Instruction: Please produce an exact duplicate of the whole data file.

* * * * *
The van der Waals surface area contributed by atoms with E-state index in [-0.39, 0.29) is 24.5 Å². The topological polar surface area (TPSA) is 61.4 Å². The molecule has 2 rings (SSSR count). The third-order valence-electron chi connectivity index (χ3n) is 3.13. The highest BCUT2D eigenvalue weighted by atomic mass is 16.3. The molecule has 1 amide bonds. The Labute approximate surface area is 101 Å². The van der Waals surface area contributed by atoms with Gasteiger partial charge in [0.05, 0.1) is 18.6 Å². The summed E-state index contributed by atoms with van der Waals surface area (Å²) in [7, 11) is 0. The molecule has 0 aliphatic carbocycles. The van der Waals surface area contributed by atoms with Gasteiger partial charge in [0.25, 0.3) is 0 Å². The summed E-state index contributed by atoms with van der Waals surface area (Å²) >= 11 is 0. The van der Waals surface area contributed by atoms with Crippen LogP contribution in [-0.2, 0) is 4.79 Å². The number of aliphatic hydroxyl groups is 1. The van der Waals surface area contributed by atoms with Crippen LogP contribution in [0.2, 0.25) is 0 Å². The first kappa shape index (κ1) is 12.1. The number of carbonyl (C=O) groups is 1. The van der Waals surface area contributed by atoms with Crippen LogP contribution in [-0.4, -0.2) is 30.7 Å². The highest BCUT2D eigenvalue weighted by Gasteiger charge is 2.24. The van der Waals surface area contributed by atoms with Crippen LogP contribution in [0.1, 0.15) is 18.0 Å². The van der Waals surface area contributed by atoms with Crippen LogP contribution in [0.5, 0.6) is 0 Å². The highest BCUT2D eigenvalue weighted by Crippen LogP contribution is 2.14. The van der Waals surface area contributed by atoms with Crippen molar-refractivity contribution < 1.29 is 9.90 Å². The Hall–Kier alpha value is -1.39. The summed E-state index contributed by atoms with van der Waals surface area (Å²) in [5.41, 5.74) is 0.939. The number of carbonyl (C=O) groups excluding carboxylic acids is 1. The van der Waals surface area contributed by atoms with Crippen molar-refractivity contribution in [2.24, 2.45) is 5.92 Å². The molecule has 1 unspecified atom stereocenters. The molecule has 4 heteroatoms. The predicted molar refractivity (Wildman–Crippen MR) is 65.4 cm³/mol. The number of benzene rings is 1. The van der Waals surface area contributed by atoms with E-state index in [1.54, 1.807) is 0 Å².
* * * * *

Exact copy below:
The van der Waals surface area contributed by atoms with E-state index in [-0.39, 0.29) is 24.5 Å². The topological polar surface area (TPSA) is 61.4 Å². The molecule has 2 rings (SSSR count). The third-order valence-electron chi connectivity index (χ3n) is 3.13. The highest BCUT2D eigenvalue weighted by atomic mass is 16.3. The molecule has 1 amide bonds. The Labute approximate surface area is 101 Å². The van der Waals surface area contributed by atoms with Gasteiger partial charge in [0.05, 0.1) is 18.6 Å². The summed E-state index contributed by atoms with van der Waals surface area (Å²) in [7, 11) is 0. The molecule has 0 aliphatic carbocycles. The van der Waals surface area contributed by atoms with Gasteiger partial charge in [0.25, 0.3) is 0 Å². The summed E-state index contributed by atoms with van der Waals surface area (Å²) >= 11 is 0. The van der Waals surface area contributed by atoms with Crippen LogP contribution in [-0.2, 0) is 4.79 Å². The number of aliphatic hydroxyl groups is 1. The van der Waals surface area contributed by atoms with Crippen LogP contribution in [0.2, 0.25) is 0 Å². The first kappa shape index (κ1) is 12.1. The number of carbonyl (C=O) groups is 1. The van der Waals surface area contributed by atoms with Crippen LogP contribution in [-0.4, -0.2) is 30.7 Å². The highest BCUT2D eigenvalue weighted by Gasteiger charge is 2.24. The van der Waals surface area contributed by atoms with Crippen LogP contribution in [0.1, 0.15) is 18.0 Å². The van der Waals surface area contributed by atoms with Crippen LogP contribution in [0.5, 0.6) is 0 Å². The highest BCUT2D eigenvalue weighted by Crippen LogP contribution is 2.14. The van der Waals surface area contributed by atoms with Crippen molar-refractivity contribution < 1.29 is 9.90 Å². The Hall–Kier alpha value is -1.39. The summed E-state index contributed by atoms with van der Waals surface area (Å²) in [5.41, 5.74) is 0.939. The number of carbonyl (C=O) groups excluding carboxylic acids is 1. The van der Waals surface area contributed by atoms with Crippen molar-refractivity contribution in [2.24, 2.45) is 5.92 Å². The molecule has 1 unspecified atom stereocenters. The molecule has 4 heteroatoms. The predicted molar refractivity (Wildman–Crippen MR) is 65.4 cm³/mol. The number of benzene rings is 1. The van der Waals surface area contributed by atoms with E-state index in [1.54, 1.807) is 0 Å².